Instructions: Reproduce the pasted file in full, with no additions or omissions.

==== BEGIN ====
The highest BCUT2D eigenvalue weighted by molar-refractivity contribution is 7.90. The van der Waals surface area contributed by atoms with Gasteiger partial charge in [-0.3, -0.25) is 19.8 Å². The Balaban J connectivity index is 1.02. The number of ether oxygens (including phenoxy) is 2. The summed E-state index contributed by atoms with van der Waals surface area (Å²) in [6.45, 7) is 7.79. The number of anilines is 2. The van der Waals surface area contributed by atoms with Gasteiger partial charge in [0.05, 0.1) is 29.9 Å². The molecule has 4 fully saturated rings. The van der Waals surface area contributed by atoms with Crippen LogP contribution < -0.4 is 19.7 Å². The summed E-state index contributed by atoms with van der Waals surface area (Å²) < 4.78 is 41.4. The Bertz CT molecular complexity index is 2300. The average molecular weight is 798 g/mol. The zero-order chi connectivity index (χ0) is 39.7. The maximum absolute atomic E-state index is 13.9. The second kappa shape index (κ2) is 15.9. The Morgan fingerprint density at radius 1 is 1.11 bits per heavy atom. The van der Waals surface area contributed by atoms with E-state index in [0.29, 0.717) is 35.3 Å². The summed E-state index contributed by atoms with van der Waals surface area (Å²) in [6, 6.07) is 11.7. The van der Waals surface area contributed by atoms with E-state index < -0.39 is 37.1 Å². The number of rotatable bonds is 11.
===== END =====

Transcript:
The highest BCUT2D eigenvalue weighted by molar-refractivity contribution is 7.90. The van der Waals surface area contributed by atoms with Gasteiger partial charge in [-0.3, -0.25) is 19.8 Å². The Balaban J connectivity index is 1.02. The number of ether oxygens (including phenoxy) is 2. The summed E-state index contributed by atoms with van der Waals surface area (Å²) in [6.45, 7) is 7.79. The number of anilines is 2. The van der Waals surface area contributed by atoms with Gasteiger partial charge in [0.05, 0.1) is 29.9 Å². The molecule has 4 fully saturated rings. The van der Waals surface area contributed by atoms with Crippen LogP contribution < -0.4 is 19.7 Å². The summed E-state index contributed by atoms with van der Waals surface area (Å²) < 4.78 is 41.4. The Bertz CT molecular complexity index is 2300. The average molecular weight is 798 g/mol. The zero-order chi connectivity index (χ0) is 39.7. The maximum absolute atomic E-state index is 13.9. The second kappa shape index (κ2) is 15.9. The Morgan fingerprint density at radius 1 is 1.11 bits per heavy atom. The van der Waals surface area contributed by atoms with E-state index in [0.29, 0.717) is 35.3 Å². The summed E-state index contributed by atoms with van der Waals surface area (Å²) in [6, 6.07) is 11.7. The van der Waals surface area contributed by atoms with E-state index < -0.39 is 37.1 Å². The number of rotatable bonds is 11.